Iowa lawmakers are moving backward on one of the most important economic freedom issues of our time.
The Legislature is considering at least three bills this session to create new professional licensing systems. It’s a sharp departure from then-Gov. Terry Branstad’s failed 2017 attempt to shrink and modernize our licensing laws.
This is an opportunity for Iowa Republicans to borrow an idea from President Donald Trump’s policy playbook. During the first days of his presidency, Trump signed an executive order requiring federal agencies to cut two existing regulations for every new regulation they impose.
If legislators insist on inventing new license requirements this year, they should pick at least as many to eliminate among more than 100 professional licenses now required by Iowa law.
I detest licensing on principle. The government revokes your right to work, then sells it back to you, with strings attached.
Even setting my radical libertarian ideology aside, Iowa still is failing from a pragmatic policy standpoint. We require licenses for too many jobs, and even some of the necessary ones carry excessive fees or coursework mandates.
Several right-wing advocacy groups are revving up their efforts to repeal work regulations imposed by state governments.
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A study published late last year by the Institute for Justice ranked Iowa’s professional licensing system the 12th most onerous among 50 states and found, “Iowa frequently licenses occupations that are rarely licensed elsewhere,” including travel agencies and dental assistants.
Americans for Prosperity has led the charge for licensing reform at the Iowa Statehouse, calling on lawmakers to significantly reduce the number of jobs requiring a state license.
“By requiring costly government permission slips to earn a living, state government is throwing up serious barriers to opportunity for workers in our state,” Americans for Prosperity state director Drew Klein said in a statement published before the 2018 legislative session.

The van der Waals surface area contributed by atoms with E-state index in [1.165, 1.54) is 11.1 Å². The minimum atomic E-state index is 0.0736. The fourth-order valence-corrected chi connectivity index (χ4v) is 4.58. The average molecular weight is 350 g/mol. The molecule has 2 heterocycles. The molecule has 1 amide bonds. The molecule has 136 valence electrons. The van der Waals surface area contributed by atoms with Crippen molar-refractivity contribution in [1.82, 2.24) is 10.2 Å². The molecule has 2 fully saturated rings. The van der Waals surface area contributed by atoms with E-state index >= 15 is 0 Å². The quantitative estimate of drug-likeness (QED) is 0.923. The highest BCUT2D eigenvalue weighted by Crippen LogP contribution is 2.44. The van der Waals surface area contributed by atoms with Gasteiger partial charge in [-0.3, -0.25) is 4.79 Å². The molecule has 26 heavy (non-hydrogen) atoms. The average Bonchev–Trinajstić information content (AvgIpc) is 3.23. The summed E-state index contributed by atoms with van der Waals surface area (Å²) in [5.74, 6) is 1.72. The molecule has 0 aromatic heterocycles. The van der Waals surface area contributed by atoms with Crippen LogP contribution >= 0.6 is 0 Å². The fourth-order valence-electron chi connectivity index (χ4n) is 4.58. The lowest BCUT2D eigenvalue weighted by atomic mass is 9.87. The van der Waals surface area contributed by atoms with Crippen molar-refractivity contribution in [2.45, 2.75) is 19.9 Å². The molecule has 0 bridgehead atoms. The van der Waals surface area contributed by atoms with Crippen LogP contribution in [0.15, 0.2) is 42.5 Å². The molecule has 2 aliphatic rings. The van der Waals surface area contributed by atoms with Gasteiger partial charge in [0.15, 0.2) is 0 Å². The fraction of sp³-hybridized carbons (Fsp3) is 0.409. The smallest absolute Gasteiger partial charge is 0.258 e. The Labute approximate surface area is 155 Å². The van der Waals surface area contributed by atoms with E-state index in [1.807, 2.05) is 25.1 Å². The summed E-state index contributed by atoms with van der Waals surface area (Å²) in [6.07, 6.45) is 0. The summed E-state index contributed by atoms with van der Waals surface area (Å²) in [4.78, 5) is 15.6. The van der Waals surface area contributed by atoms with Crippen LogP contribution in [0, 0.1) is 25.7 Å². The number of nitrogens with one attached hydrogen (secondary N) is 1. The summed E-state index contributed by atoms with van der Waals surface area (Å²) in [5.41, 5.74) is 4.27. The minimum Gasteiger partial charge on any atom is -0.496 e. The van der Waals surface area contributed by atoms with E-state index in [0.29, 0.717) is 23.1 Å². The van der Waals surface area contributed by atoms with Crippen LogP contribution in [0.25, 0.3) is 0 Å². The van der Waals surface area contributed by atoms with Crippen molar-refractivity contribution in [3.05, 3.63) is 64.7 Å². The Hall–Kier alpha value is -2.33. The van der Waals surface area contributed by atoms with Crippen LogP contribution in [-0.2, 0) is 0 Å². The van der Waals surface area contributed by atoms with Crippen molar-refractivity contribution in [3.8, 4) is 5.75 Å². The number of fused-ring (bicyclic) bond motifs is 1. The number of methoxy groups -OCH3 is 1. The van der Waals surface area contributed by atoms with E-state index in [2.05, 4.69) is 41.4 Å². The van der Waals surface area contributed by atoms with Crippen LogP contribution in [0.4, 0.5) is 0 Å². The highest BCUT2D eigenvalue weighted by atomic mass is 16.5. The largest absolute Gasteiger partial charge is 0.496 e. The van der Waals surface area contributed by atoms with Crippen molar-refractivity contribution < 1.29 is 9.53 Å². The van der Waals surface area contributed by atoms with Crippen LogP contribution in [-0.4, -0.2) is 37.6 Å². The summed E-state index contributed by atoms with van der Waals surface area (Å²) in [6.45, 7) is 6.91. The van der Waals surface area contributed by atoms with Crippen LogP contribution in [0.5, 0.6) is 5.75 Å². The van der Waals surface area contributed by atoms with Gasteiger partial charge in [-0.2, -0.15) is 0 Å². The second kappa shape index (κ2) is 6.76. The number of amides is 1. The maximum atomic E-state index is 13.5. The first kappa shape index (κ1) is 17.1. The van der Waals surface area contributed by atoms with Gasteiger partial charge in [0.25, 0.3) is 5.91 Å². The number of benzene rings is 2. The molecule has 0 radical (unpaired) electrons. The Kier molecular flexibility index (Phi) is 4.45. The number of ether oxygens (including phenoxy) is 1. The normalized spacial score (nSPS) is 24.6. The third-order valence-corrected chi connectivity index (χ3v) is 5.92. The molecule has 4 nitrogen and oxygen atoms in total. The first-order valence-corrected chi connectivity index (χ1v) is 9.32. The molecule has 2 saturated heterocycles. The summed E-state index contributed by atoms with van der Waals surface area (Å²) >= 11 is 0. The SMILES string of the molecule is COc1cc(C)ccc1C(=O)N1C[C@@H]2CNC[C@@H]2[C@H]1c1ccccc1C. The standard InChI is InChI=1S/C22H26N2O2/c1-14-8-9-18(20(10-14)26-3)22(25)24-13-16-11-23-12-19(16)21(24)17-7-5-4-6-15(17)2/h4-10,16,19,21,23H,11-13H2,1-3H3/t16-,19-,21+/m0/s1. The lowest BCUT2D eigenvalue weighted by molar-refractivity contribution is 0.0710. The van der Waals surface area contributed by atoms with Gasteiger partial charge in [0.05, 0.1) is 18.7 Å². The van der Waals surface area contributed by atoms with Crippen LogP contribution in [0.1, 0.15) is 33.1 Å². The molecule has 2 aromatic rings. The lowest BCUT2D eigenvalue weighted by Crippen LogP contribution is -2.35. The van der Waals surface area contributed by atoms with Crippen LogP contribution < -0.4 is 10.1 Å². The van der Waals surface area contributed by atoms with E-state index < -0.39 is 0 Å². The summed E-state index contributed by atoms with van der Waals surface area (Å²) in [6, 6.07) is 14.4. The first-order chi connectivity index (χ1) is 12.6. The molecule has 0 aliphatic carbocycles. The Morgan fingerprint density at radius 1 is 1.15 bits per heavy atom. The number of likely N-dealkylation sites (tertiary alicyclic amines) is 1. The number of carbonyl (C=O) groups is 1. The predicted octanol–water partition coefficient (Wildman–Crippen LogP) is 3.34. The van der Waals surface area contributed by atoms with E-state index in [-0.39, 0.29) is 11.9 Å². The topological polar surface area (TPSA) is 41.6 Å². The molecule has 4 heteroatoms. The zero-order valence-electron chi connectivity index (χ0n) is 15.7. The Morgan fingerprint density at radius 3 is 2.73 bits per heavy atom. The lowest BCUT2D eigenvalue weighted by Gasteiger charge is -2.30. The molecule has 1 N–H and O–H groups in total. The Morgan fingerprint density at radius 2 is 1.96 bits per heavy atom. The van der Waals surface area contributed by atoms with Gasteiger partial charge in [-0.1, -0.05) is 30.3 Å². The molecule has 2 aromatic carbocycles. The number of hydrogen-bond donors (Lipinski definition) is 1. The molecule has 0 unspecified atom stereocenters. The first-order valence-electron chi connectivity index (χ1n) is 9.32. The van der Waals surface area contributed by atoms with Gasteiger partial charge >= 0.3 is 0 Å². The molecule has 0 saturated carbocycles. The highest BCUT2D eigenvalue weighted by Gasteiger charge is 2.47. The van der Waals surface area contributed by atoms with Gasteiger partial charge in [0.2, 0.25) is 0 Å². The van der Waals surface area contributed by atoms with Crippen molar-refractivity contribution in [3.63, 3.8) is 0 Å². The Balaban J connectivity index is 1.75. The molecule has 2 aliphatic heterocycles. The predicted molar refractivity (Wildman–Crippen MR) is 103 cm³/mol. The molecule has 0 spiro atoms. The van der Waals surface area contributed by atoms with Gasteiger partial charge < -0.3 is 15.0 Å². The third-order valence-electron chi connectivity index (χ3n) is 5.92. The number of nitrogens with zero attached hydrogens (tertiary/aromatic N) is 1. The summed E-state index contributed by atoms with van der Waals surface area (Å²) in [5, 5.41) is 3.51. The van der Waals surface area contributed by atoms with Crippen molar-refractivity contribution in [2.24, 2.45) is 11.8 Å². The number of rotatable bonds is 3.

Two years ago, Iowa lawmakers passed a law to remove licensing requirements from natural hair braiding, a small but important win for the deregulation movement.
Last year, however, lawmakers declined to take up a Branstad-backed bill to reduce or eliminate licensing requirements for several professions, including interior designers and hearing-aid specialists.
“Dozens of paid lobbyists representing those industries filed their opposition to the Branstad bill that was nixed this week. Licensed professionals support higher barriers to entry in their fields because it undercuts their would-be competitors. It’s textbook economic protectionism,” I wrote at the time.
Bills in the Iowa Legislature this year include Republican-sponsored proposals to license midwives and genetic counselors, and a Democrat-sponsored proposal to license art therapists. Those bills are backed by constituents from those industries who argue they need licensure in order to participate in insurance or comply with other state and federal regulations.
If a majority of lawmakers agree to license those jobs, surely they can find three others to set free from the licensing system. Maybe bulk milk hauler, nail technologist, or solid waste incinerator operator?
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Rep. Bobby Kaufmann, R-Wilton, introduced the midwife bill last year, and also vocally opposed Branstad’s proposed overhaul.
Kaufmann told me he’s open to some licensing reform, but he’s calling for a multiyear review of current laws. He said the “monumental” bill he opposed last year was introduced too late to give stakeholders adequate time to vet it.
“I see the licensure system a lot like the tax credit system. In an ideal world, everyone would be equal and you wouldn’t have to have it,” Kaufmann said.
My own state Sen. Joe Bolkcom, D-Iowa City, is sponsoring the art therapist bill, and said he is receptive to taking a more thorough look at the rules.
“I am sympathetic to the idea that we don’t need to license everything. On the other hand, it comes down to the specific profession if it makes sense or not. I think in general it’s good to do some kind of comprehensive review,” Bolkcom told me.
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